Another group of looked after parts from this set includes the Light Aqua Slope 30 1 x 1 x 2/3 and Vehicle, Mudguard 2 x 4 with Headlights Overhang used for Guido (I for one would love to have more parts in this colour) as well as the new Bracket 1 x 2 - 2 x 4, here in Yellow (how many times did we need a piece shaped like this but had to make do with the old ones?).


Finally, we have the Flat Silver Wheel 11 x 6 mm with Smooth Hubcap, which give our Cars a wonderfully vintage look. Well done LEGO designers!



The cover reproduces the same composition as on the box front (minus the age range). On the right you can see the stickers’ sheet. I was worried when I first set eyes upon these sets: on the one side, I feared the pieces would all be printed, including the Allinol and flag ones; on the other hand they could all be stickered, lowering the value of the characters’ parts in my view. I think TLG came to a good compromise: the Cars’ exclusive parts are printed (save for some in Mack, as far as I know), while the more common ones are left untouched, to boost their use in MOCs (as you may know, I’m not a fan of applying stickers!).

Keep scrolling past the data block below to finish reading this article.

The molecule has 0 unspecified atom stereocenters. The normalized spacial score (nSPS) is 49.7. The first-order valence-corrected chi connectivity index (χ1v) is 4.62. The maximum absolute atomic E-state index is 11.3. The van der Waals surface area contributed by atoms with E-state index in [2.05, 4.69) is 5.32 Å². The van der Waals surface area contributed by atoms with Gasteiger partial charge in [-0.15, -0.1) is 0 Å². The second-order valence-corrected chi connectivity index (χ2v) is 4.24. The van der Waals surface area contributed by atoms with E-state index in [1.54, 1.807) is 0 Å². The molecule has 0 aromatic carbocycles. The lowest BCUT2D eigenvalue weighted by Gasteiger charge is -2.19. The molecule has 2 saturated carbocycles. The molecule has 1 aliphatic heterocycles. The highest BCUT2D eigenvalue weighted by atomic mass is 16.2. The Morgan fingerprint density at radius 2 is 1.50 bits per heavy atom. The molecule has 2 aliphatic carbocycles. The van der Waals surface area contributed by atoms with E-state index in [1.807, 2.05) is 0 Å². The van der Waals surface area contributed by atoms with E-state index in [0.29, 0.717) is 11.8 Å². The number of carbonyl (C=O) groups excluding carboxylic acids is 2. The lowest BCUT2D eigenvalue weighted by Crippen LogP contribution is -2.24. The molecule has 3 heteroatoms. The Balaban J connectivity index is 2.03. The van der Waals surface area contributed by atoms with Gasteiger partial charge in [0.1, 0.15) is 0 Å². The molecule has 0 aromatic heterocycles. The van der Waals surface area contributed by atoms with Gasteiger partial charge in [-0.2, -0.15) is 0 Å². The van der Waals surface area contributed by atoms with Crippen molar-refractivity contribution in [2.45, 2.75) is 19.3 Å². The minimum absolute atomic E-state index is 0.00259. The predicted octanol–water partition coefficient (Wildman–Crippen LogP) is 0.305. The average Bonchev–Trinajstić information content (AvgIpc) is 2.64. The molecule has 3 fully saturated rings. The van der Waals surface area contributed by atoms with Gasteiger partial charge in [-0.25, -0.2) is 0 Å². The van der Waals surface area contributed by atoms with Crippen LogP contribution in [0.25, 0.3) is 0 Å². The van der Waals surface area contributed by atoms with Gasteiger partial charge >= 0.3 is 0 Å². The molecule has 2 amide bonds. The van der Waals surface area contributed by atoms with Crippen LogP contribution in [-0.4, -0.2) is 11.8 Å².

Random page – The build is pretty straight forward, and it does not need pieces call-outs. If I’m not mistaken, the highest number of pieces used in one step is 4...


The inner back cover page shows some of the other sets of the line, to hook you buy more, of course (they almost succeeded with me!).


The traditional parts’ list. I like the clean background that does not catch the eye too much, but still prevents the page from being totally blank.